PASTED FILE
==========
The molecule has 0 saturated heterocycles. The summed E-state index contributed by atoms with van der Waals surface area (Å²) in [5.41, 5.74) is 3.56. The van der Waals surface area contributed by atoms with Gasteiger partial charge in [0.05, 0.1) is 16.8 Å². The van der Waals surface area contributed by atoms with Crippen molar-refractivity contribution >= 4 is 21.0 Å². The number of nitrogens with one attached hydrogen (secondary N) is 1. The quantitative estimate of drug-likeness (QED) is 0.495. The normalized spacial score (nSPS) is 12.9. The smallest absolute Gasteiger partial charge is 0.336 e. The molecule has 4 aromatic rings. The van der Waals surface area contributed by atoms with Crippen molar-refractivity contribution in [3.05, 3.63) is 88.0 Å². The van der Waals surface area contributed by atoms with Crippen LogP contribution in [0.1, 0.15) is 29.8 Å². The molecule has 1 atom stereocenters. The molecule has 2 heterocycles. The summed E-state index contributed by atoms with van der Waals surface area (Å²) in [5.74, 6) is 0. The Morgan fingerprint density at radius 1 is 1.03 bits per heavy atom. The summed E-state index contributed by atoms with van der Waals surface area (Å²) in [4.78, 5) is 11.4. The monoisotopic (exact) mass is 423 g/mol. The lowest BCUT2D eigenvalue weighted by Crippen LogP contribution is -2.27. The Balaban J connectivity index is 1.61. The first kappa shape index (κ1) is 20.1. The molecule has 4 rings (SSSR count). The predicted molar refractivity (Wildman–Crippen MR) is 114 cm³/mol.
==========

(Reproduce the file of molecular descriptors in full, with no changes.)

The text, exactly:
The molecule has 0 saturated heterocycles. The summed E-state index contributed by atoms with van der Waals surface area (Å²) in [5.41, 5.74) is 3.56. The van der Waals surface area contributed by atoms with Gasteiger partial charge in [0.05, 0.1) is 16.8 Å². The van der Waals surface area contributed by atoms with Crippen molar-refractivity contribution >= 4 is 21.0 Å². The number of nitrogens with one attached hydrogen (secondary N) is 1. The quantitative estimate of drug-likeness (QED) is 0.495. The normalized spacial score (nSPS) is 12.9. The smallest absolute Gasteiger partial charge is 0.336 e. The molecule has 4 aromatic rings. The van der Waals surface area contributed by atoms with Crippen molar-refractivity contribution in [3.05, 3.63) is 88.0 Å². The van der Waals surface area contributed by atoms with Crippen LogP contribution in [0.1, 0.15) is 29.8 Å². The molecule has 1 atom stereocenters. The molecule has 2 heterocycles. The summed E-state index contributed by atoms with van der Waals surface area (Å²) in [5.74, 6) is 0. The Morgan fingerprint density at radius 1 is 1.03 bits per heavy atom. The summed E-state index contributed by atoms with van der Waals surface area (Å²) in [4.78, 5) is 11.4. The monoisotopic (exact) mass is 423 g/mol. The lowest BCUT2D eigenvalue weighted by Crippen LogP contribution is -2.27. The Balaban J connectivity index is 1.61. The first kappa shape index (κ1) is 20.1. The molecule has 4 rings (SSSR count). The predicted molar refractivity (Wildman–Crippen MR) is 114 cm³/mol.